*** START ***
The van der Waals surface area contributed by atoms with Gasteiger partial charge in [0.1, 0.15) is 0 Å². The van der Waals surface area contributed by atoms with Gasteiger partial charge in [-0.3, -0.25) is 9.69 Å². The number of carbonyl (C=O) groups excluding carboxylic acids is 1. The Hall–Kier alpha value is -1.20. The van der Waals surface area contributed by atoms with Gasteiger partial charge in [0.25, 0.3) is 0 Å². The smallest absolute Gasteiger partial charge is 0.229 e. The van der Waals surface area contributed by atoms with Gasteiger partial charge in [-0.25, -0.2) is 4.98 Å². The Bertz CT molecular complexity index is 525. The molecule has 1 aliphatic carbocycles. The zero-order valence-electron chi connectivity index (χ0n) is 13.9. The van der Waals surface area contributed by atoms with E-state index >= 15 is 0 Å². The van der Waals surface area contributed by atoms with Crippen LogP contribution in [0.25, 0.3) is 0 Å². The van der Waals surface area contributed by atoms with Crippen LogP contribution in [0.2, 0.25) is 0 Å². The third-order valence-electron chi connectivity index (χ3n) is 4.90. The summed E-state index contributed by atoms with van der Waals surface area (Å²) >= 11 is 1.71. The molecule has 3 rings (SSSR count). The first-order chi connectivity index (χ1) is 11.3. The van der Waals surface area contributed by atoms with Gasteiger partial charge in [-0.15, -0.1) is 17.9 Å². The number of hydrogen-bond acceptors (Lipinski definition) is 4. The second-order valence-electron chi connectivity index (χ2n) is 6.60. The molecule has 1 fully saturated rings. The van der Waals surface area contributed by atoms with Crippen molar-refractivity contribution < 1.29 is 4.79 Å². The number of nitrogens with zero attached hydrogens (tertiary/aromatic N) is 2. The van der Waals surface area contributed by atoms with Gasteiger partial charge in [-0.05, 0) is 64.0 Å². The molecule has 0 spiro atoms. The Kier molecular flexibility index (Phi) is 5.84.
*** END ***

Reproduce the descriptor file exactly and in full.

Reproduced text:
The van der Waals surface area contributed by atoms with Gasteiger partial charge in [0.1, 0.15) is 0 Å². The van der Waals surface area contributed by atoms with Gasteiger partial charge in [-0.3, -0.25) is 9.69 Å². The number of carbonyl (C=O) groups excluding carboxylic acids is 1. The Hall–Kier alpha value is -1.20. The van der Waals surface area contributed by atoms with Gasteiger partial charge in [0.25, 0.3) is 0 Å². The smallest absolute Gasteiger partial charge is 0.229 e. The van der Waals surface area contributed by atoms with Gasteiger partial charge in [-0.25, -0.2) is 4.98 Å². The Bertz CT molecular complexity index is 525. The molecule has 1 aliphatic carbocycles. The zero-order valence-electron chi connectivity index (χ0n) is 13.9. The van der Waals surface area contributed by atoms with E-state index >= 15 is 0 Å². The van der Waals surface area contributed by atoms with Crippen LogP contribution in [0.25, 0.3) is 0 Å². The van der Waals surface area contributed by atoms with Crippen LogP contribution in [0.2, 0.25) is 0 Å². The third-order valence-electron chi connectivity index (χ3n) is 4.90. The summed E-state index contributed by atoms with van der Waals surface area (Å²) >= 11 is 1.71. The molecule has 3 rings (SSSR count). The first-order chi connectivity index (χ1) is 11.3. The van der Waals surface area contributed by atoms with Gasteiger partial charge in [-0.15, -0.1) is 17.9 Å². The number of hydrogen-bond acceptors (Lipinski definition) is 4. The second-order valence-electron chi connectivity index (χ2n) is 6.60. The molecule has 1 fully saturated rings. The van der Waals surface area contributed by atoms with Crippen molar-refractivity contribution < 1.29 is 4.79 Å². The number of nitrogens with zero attached hydrogens (tertiary/aromatic N) is 2. The van der Waals surface area contributed by atoms with Gasteiger partial charge in [-0.05, 0) is 64.0 Å². The molecule has 0 spiro atoms. The Kier molecular flexibility index (Phi) is 5.84.